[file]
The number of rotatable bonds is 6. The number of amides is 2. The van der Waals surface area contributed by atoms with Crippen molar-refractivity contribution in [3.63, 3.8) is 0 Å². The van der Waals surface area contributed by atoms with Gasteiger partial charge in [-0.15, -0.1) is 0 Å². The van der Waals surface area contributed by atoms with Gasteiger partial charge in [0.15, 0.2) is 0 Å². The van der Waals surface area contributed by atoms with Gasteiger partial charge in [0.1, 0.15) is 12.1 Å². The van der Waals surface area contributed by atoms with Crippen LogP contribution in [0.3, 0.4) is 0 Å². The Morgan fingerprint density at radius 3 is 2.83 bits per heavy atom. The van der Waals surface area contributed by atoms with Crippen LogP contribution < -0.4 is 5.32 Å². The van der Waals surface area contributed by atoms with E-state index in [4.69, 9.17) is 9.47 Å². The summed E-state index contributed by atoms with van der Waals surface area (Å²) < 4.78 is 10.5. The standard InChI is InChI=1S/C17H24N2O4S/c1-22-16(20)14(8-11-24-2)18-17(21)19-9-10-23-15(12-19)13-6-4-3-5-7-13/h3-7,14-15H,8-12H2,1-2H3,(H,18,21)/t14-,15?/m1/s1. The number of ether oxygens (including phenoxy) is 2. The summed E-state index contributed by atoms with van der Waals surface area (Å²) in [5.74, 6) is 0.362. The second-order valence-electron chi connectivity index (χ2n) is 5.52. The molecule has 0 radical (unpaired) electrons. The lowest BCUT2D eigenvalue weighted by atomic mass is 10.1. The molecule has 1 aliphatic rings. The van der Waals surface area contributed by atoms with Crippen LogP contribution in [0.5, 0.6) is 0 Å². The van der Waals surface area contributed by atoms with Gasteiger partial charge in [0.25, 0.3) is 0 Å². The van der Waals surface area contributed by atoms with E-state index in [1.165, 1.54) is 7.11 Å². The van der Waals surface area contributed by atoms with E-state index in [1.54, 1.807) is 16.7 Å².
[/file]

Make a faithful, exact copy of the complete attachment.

The number of rotatable bonds is 6. The number of amides is 2. The van der Waals surface area contributed by atoms with Crippen molar-refractivity contribution in [3.63, 3.8) is 0 Å². The van der Waals surface area contributed by atoms with Gasteiger partial charge in [-0.15, -0.1) is 0 Å². The van der Waals surface area contributed by atoms with Gasteiger partial charge in [0.15, 0.2) is 0 Å². The van der Waals surface area contributed by atoms with Gasteiger partial charge in [0.1, 0.15) is 12.1 Å². The van der Waals surface area contributed by atoms with Crippen LogP contribution in [0.3, 0.4) is 0 Å². The Morgan fingerprint density at radius 3 is 2.83 bits per heavy atom. The van der Waals surface area contributed by atoms with Crippen LogP contribution < -0.4 is 5.32 Å². The van der Waals surface area contributed by atoms with E-state index in [4.69, 9.17) is 9.47 Å². The summed E-state index contributed by atoms with van der Waals surface area (Å²) < 4.78 is 10.5. The standard InChI is InChI=1S/C17H24N2O4S/c1-22-16(20)14(8-11-24-2)18-17(21)19-9-10-23-15(12-19)13-6-4-3-5-7-13/h3-7,14-15H,8-12H2,1-2H3,(H,18,21)/t14-,15?/m1/s1. The number of ether oxygens (including phenoxy) is 2. The summed E-state index contributed by atoms with van der Waals surface area (Å²) in [5.74, 6) is 0.362. The second-order valence-electron chi connectivity index (χ2n) is 5.52. The molecule has 0 radical (unpaired) electrons. The lowest BCUT2D eigenvalue weighted by atomic mass is 10.1. The molecule has 1 aliphatic rings. The van der Waals surface area contributed by atoms with Crippen LogP contribution in [0.5, 0.6) is 0 Å². The van der Waals surface area contributed by atoms with Gasteiger partial charge in [0.25, 0.3) is 0 Å². The van der Waals surface area contributed by atoms with E-state index in [1.165, 1.54) is 7.11 Å². The van der Waals surface area contributed by atoms with E-state index in [1.54, 1.807) is 16.7 Å².